Title: Born & Raised
Artist: Omar Coleman
Formats: CD, MP3
Release Date: June 16, 2015
If you have never heard of Omar Coleman before, you are probably not alone. The blueman began playing harmonica at the age of 25 and in a short time was making a name for himself in the blues clubs of Chicago. He officially began his career in the music business in 2010 at the age of 37and has released three albums in that time. However, even before beginning to play his instrument, Coleman had exposure to the best of the blues: he was born and raised in Chicago and grew up listening to the likes of Buddy Guy, Muddy Waters, Junior Wells, and the great Sam Cooke. These influences have had a profound effect on Coleman and he is an excellent harmonica player and singer. In addition to his solo work, Coleman’s chops have allowed him to share the stage with luminaries such as Robert Cray, Buddy Guy, Koko Taylor, Ruth Brown, and Robert Randolph.
This album is an example of why blues is one of the most passionate styles of music being played today. These songs deal with lost love, lost opportunities, and things we wish we could do. Born & Raised highlights universal themes of life, love, and desire and would be an excellent starting point for listeners interested in exploring Chicago blues at its best, with the songs covering a variety of tempos and dynamic ranges as various as the song’s subjects.
From the first song to the last this album will take you on a roller coaster ride that you will not want to end. “Tryin’ To Do Right” is a great example of good old Chicago blues. Coleman’s harmonica playing is the first thing listeners will note, followed by his vocals soaring over the arrangement as the song takes the form of a standard blues shuffle. Guitarist Pete Galanis complements Coleman’s playing and singing effectively, with tasteful licks interspersed in the natural spaces a standard blues tune creates. On “Man Like Me” listeners really get to hear the potential of well-played blues harp, and the song’s energy makes it the perfect soundtrack for cruising with the windows rolled down.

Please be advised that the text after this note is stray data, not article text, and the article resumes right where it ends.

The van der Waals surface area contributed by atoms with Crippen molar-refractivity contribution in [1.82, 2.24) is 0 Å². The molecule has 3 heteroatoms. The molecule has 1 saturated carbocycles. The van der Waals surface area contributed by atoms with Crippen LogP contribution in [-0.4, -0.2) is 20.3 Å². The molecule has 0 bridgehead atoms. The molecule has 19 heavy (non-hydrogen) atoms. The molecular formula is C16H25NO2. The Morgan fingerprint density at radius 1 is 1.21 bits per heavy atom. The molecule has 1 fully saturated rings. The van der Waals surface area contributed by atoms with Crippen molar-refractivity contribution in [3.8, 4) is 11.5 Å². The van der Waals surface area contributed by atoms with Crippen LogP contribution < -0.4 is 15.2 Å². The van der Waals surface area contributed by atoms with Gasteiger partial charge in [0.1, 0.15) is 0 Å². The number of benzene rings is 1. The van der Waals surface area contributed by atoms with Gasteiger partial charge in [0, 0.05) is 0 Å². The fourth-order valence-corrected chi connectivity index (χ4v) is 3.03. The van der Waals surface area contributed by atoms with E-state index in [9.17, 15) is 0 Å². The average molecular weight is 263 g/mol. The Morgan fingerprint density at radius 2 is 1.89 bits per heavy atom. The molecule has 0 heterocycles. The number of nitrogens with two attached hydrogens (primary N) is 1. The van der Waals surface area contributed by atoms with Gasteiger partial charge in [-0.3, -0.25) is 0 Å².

“I Was A Fool” provides contrast from the first three fast-moving tracks, with the song’s slow tempo allowing a moment of reflection before Coleman and company hit the gas pedal again for another six numbers of movin’ and groovin’. The album’s eleventh track, “One Request” is another slow blues jam, with a great feel. Galanis’s guitar playing on this cut is reminiscent of some of the great blues masters’, at times calling Eric Clapton’s style to mind. Throughout this album Coleman plays with some of the best less well-known musicians—Coleman and Galanis are joined by Neal O’Hara on piano and organ, Ari Seder on bass, and Marty Binder on drums and percussion.
The album hints at nostalgia for older styles of Chicago blues, and may convince listeners that Chess Records is still alive and well. Don’t let this album pass you by—it would make for an excellent last blast of the summer.
Listen on Spotify here.
Reviewed by Patrick Byrket